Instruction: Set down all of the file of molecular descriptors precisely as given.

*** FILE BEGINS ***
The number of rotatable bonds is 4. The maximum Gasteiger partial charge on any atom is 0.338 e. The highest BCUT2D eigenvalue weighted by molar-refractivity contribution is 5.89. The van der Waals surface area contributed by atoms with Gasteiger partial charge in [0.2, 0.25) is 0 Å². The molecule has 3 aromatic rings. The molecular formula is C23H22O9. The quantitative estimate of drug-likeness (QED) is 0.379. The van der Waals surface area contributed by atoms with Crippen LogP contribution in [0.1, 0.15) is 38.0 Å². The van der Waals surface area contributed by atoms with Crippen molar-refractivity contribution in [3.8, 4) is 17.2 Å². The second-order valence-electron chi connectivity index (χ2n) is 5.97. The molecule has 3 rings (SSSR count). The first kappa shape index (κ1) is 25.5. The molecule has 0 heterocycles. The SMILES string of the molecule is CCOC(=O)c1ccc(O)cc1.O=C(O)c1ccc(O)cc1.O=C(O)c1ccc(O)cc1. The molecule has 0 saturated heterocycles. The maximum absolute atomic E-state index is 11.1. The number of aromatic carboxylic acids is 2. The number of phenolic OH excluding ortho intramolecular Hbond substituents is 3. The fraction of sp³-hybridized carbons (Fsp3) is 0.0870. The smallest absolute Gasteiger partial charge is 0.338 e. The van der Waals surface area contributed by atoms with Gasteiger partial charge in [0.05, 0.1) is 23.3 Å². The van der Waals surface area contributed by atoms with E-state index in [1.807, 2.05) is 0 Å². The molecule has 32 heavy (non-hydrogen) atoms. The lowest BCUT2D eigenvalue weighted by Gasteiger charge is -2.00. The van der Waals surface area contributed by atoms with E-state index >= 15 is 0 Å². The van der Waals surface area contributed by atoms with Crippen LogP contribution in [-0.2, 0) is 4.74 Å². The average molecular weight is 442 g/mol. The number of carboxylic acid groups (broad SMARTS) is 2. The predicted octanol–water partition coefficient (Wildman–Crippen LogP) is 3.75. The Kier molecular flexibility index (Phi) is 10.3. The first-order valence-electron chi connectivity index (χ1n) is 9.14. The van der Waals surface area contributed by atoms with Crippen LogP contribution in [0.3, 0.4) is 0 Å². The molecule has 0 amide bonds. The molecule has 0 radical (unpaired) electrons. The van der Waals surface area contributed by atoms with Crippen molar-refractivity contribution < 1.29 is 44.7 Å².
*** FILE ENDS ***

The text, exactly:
The number of rotatable bonds is 4. The maximum Gasteiger partial charge on any atom is 0.338 e. The highest BCUT2D eigenvalue weighted by molar-refractivity contribution is 5.89. The van der Waals surface area contributed by atoms with Gasteiger partial charge in [0.2, 0.25) is 0 Å². The molecule has 3 aromatic rings. The molecular formula is C23H22O9. The quantitative estimate of drug-likeness (QED) is 0.379. The van der Waals surface area contributed by atoms with Crippen LogP contribution in [0.1, 0.15) is 38.0 Å². The van der Waals surface area contributed by atoms with Crippen molar-refractivity contribution in [3.8, 4) is 17.2 Å². The second-order valence-electron chi connectivity index (χ2n) is 5.97. The molecule has 3 rings (SSSR count). The first kappa shape index (κ1) is 25.5. The molecule has 0 heterocycles. The SMILES string of the molecule is CCOC(=O)c1ccc(O)cc1.O=C(O)c1ccc(O)cc1.O=C(O)c1ccc(O)cc1. The molecule has 0 saturated heterocycles. The maximum absolute atomic E-state index is 11.1. The number of aromatic carboxylic acids is 2. The number of phenolic OH excluding ortho intramolecular Hbond substituents is 3. The fraction of sp³-hybridized carbons (Fsp3) is 0.0870. The smallest absolute Gasteiger partial charge is 0.338 e. The van der Waals surface area contributed by atoms with Gasteiger partial charge in [0.05, 0.1) is 23.3 Å². The van der Waals surface area contributed by atoms with E-state index in [1.807, 2.05) is 0 Å². The molecule has 32 heavy (non-hydrogen) atoms. The lowest BCUT2D eigenvalue weighted by Gasteiger charge is -2.00. The van der Waals surface area contributed by atoms with E-state index >= 15 is 0 Å². The van der Waals surface area contributed by atoms with Crippen LogP contribution in [-0.2, 0) is 4.74 Å². The average molecular weight is 442 g/mol. The number of carboxylic acid groups (broad SMARTS) is 2. The predicted octanol–water partition coefficient (Wildman–Crippen LogP) is 3.75. The Kier molecular flexibility index (Phi) is 10.3. The first-order valence-electron chi connectivity index (χ1n) is 9.14. The van der Waals surface area contributed by atoms with Crippen LogP contribution in [0.3, 0.4) is 0 Å². The molecule has 0 amide bonds. The molecule has 0 radical (unpaired) electrons. The van der Waals surface area contributed by atoms with Crippen molar-refractivity contribution < 1.29 is 44.7 Å².